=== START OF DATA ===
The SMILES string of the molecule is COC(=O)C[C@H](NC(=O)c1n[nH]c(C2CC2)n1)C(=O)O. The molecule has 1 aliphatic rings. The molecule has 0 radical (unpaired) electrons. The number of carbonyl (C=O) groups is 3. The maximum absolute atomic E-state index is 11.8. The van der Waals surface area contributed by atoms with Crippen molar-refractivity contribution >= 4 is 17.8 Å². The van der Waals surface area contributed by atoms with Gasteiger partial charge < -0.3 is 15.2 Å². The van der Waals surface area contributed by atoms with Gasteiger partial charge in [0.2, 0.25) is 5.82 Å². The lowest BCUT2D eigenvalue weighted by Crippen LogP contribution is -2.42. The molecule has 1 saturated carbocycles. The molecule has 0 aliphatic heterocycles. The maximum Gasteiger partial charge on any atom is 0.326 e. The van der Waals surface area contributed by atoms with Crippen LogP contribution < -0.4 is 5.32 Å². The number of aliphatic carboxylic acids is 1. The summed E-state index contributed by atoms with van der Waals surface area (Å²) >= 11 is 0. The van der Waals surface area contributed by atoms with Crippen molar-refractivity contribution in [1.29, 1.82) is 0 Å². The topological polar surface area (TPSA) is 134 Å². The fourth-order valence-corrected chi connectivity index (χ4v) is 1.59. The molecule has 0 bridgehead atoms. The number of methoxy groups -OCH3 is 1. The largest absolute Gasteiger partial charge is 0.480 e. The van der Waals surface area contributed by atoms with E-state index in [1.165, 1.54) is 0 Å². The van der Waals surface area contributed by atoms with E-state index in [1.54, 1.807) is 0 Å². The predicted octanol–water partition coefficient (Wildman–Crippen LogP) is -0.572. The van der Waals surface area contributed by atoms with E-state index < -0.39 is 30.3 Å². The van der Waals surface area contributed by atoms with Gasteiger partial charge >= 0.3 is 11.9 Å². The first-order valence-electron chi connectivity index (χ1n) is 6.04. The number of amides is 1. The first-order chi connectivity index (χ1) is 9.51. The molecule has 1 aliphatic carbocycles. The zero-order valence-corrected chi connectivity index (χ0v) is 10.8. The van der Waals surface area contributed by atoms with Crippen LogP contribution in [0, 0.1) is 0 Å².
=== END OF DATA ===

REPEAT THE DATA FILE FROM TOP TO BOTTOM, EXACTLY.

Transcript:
The SMILES string of the molecule is COC(=O)C[C@H](NC(=O)c1n[nH]c(C2CC2)n1)C(=O)O. The molecule has 1 aliphatic rings. The molecule has 0 radical (unpaired) electrons. The number of carbonyl (C=O) groups is 3. The maximum absolute atomic E-state index is 11.8. The van der Waals surface area contributed by atoms with Crippen molar-refractivity contribution >= 4 is 17.8 Å². The van der Waals surface area contributed by atoms with Gasteiger partial charge < -0.3 is 15.2 Å². The van der Waals surface area contributed by atoms with Gasteiger partial charge in [0.2, 0.25) is 5.82 Å². The lowest BCUT2D eigenvalue weighted by Crippen LogP contribution is -2.42. The molecule has 1 saturated carbocycles. The molecule has 0 aliphatic heterocycles. The maximum Gasteiger partial charge on any atom is 0.326 e. The van der Waals surface area contributed by atoms with Crippen LogP contribution < -0.4 is 5.32 Å². The number of aliphatic carboxylic acids is 1. The summed E-state index contributed by atoms with van der Waals surface area (Å²) >= 11 is 0. The van der Waals surface area contributed by atoms with Crippen molar-refractivity contribution in [1.29, 1.82) is 0 Å². The topological polar surface area (TPSA) is 134 Å². The fourth-order valence-corrected chi connectivity index (χ4v) is 1.59. The molecule has 0 bridgehead atoms. The number of methoxy groups -OCH3 is 1. The largest absolute Gasteiger partial charge is 0.480 e. The van der Waals surface area contributed by atoms with E-state index in [1.165, 1.54) is 0 Å². The van der Waals surface area contributed by atoms with E-state index in [1.54, 1.807) is 0 Å². The predicted octanol–water partition coefficient (Wildman–Crippen LogP) is -0.572. The van der Waals surface area contributed by atoms with E-state index < -0.39 is 30.3 Å². The van der Waals surface area contributed by atoms with Gasteiger partial charge >= 0.3 is 11.9 Å². The first-order valence-electron chi connectivity index (χ1n) is 6.04. The number of amides is 1. The first-order chi connectivity index (χ1) is 9.51. The molecule has 1 aliphatic carbocycles. The zero-order valence-corrected chi connectivity index (χ0v) is 10.8. The van der Waals surface area contributed by atoms with Crippen LogP contribution in [0, 0.1) is 0 Å².